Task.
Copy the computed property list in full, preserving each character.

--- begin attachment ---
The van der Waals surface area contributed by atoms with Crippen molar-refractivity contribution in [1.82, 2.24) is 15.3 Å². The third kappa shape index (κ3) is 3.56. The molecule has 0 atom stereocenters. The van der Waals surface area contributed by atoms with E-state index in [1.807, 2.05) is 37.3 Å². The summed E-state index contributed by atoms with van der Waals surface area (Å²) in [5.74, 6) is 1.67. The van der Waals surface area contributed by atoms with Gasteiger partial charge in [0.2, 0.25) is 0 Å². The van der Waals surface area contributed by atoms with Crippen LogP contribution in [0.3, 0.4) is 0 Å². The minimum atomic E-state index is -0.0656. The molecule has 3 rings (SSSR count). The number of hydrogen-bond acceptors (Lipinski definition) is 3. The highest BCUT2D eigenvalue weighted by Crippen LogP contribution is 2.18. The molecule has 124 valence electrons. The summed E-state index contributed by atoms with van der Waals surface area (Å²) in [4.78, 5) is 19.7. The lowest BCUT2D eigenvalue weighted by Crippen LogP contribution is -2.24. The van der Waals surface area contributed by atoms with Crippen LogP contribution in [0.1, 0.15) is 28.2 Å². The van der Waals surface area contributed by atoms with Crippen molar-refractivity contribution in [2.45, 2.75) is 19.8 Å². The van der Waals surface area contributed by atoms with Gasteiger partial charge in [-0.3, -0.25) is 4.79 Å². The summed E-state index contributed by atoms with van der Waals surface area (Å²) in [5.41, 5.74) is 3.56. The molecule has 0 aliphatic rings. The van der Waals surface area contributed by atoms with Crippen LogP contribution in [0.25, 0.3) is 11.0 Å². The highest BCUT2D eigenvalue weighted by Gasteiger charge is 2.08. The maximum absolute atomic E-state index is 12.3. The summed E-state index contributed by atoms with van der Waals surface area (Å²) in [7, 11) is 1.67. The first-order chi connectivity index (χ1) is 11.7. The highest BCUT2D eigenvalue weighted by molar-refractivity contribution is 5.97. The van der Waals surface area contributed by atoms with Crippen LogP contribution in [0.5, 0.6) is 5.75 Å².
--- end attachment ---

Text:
The van der Waals surface area contributed by atoms with Crippen molar-refractivity contribution in [1.82, 2.24) is 15.3 Å². The third kappa shape index (κ3) is 3.56. The molecule has 0 atom stereocenters. The van der Waals surface area contributed by atoms with E-state index in [1.807, 2.05) is 37.3 Å². The summed E-state index contributed by atoms with van der Waals surface area (Å²) in [5.74, 6) is 1.67. The van der Waals surface area contributed by atoms with Gasteiger partial charge in [0.2, 0.25) is 0 Å². The van der Waals surface area contributed by atoms with Crippen LogP contribution in [0.3, 0.4) is 0 Å². The minimum atomic E-state index is -0.0656. The molecule has 3 rings (SSSR count). The number of hydrogen-bond acceptors (Lipinski definition) is 3. The highest BCUT2D eigenvalue weighted by Crippen LogP contribution is 2.18. The molecule has 124 valence electrons. The summed E-state index contributed by atoms with van der Waals surface area (Å²) in [4.78, 5) is 19.7. The lowest BCUT2D eigenvalue weighted by Crippen LogP contribution is -2.24. The van der Waals surface area contributed by atoms with Crippen LogP contribution in [0.1, 0.15) is 28.2 Å². The van der Waals surface area contributed by atoms with Crippen molar-refractivity contribution in [2.45, 2.75) is 19.8 Å². The van der Waals surface area contributed by atoms with Gasteiger partial charge in [-0.3, -0.25) is 4.79 Å². The summed E-state index contributed by atoms with van der Waals surface area (Å²) in [5.41, 5.74) is 3.56. The molecule has 0 aliphatic rings. The van der Waals surface area contributed by atoms with Crippen LogP contribution in [0.25, 0.3) is 11.0 Å². The highest BCUT2D eigenvalue weighted by Gasteiger charge is 2.08. The maximum absolute atomic E-state index is 12.3. The summed E-state index contributed by atoms with van der Waals surface area (Å²) in [7, 11) is 1.67. The first-order chi connectivity index (χ1) is 11.7. The highest BCUT2D eigenvalue weighted by molar-refractivity contribution is 5.97. The van der Waals surface area contributed by atoms with Crippen LogP contribution in [0.5, 0.6) is 5.75 Å².